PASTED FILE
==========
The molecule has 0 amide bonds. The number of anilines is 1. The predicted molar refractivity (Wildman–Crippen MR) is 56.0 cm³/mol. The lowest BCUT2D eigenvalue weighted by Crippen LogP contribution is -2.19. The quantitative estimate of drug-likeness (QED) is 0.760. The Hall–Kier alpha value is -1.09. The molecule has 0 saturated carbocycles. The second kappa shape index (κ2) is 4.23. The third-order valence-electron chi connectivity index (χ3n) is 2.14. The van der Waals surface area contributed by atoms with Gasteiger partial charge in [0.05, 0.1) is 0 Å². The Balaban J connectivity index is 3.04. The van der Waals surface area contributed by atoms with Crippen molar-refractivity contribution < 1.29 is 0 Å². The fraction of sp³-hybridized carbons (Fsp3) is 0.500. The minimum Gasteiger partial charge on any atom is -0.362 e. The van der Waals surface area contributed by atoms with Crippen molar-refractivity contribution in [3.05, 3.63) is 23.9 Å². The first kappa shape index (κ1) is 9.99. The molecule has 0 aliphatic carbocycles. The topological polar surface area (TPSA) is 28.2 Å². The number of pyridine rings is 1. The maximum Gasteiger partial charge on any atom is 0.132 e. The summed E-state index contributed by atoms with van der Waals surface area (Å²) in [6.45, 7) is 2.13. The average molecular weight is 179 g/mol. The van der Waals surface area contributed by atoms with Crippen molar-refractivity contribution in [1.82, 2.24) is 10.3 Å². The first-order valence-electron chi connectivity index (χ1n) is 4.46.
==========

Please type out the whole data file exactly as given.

The molecule has 0 amide bonds. The number of anilines is 1. The predicted molar refractivity (Wildman–Crippen MR) is 56.0 cm³/mol. The lowest BCUT2D eigenvalue weighted by Crippen LogP contribution is -2.19. The quantitative estimate of drug-likeness (QED) is 0.760. The Hall–Kier alpha value is -1.09. The molecule has 0 saturated carbocycles. The second kappa shape index (κ2) is 4.23. The third-order valence-electron chi connectivity index (χ3n) is 2.14. The van der Waals surface area contributed by atoms with Gasteiger partial charge in [0.05, 0.1) is 0 Å². The Balaban J connectivity index is 3.04. The van der Waals surface area contributed by atoms with Crippen molar-refractivity contribution < 1.29 is 0 Å². The fraction of sp³-hybridized carbons (Fsp3) is 0.500. The minimum Gasteiger partial charge on any atom is -0.362 e. The van der Waals surface area contributed by atoms with Crippen molar-refractivity contribution in [3.05, 3.63) is 23.9 Å². The first kappa shape index (κ1) is 9.99. The molecule has 0 aliphatic carbocycles. The topological polar surface area (TPSA) is 28.2 Å². The number of pyridine rings is 1. The maximum Gasteiger partial charge on any atom is 0.132 e. The summed E-state index contributed by atoms with van der Waals surface area (Å²) in [6.45, 7) is 2.13. The average molecular weight is 179 g/mol. The van der Waals surface area contributed by atoms with Crippen molar-refractivity contribution in [1.82, 2.24) is 10.3 Å². The first-order valence-electron chi connectivity index (χ1n) is 4.46.